The answers are collected via a 5-point Likert scale with a qualitative label associated with each point (1: definitely not true; 2: probably not true; 3: not sure/cannot decide; 4: probably true; 5: definitely true).

 


References:

  1. Teunisse, A. K., Case, T. I., Fitness, J., & Sweller, N. (2020). I Should Have Known Better: Development of a Self-Report Measure of Gullibility. Personality and Social Psychology Bulletin, 46(3), 408–423. https://doi.org/10.1177/0146167219858641
  2. Bruder, Martin & Haffke, Peter & Neave, Nick & Nouripanah, Nina & Imhoff, Roland. (2013). Measuring Individual Differences in Generic Beliefs in Conspiracy Theories Across Cultures: Conspiracy Mentality Questionnaire. Frontiers in Psychology. 4. 225. 10.3389/fpsyg.2013.00225. https://www.researchgate.net/publication/236615234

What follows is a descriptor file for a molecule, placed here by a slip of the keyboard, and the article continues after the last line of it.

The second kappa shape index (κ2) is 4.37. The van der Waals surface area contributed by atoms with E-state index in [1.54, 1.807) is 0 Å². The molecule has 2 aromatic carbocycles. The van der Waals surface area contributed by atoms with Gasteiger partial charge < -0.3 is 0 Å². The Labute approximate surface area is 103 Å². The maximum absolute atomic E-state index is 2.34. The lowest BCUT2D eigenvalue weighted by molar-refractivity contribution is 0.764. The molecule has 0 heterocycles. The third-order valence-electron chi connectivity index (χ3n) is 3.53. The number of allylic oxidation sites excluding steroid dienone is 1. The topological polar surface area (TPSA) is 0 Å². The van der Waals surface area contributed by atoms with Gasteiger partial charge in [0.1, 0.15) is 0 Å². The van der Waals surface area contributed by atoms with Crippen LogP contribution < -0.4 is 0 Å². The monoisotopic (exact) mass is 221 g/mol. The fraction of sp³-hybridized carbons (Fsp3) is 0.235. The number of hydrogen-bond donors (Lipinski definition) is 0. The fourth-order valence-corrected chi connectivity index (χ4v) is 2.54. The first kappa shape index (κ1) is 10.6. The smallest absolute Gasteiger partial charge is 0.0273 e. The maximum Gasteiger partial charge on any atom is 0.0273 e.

3. Brotherton R, French CC and Pickering AD (2013) Measuring belief in conspiracy theories: the generic conspiracist beliefs scale. Front. Psychol. 4:279. doi: 10.3389/fpsyg.2013.00279. https://www.frontiersin.org/articles/10.3389/fpsyg.2013.00279

 

Benchmark data analysis

Dataset characteristics

The InTACT Benchmark test was delivered online between Sep 15 and Dec 15, 2022. We collected a total of 204 responses (Bulgaria 38, Belgium 42, Czechia 58, Italy 37, Slovenia 29). The dataset consists of 122 female and 82 male respondents.

The average age of the respondents was 26.5 years. When asked whether they or a close family or friend has been a victim of fraud, 44.6% gave a positive answer. We observed significant differences by country on this item: BG 60.5%, BE 38.1%, CZ 36.2%, IT 56.8%, SI 34.5%.

 

Analysis

Aggregated data and cross-component analyses

Covariance analysis across the elements of all 4 components indicates positive relationships.

 

COMPONENT 1: Gullibility test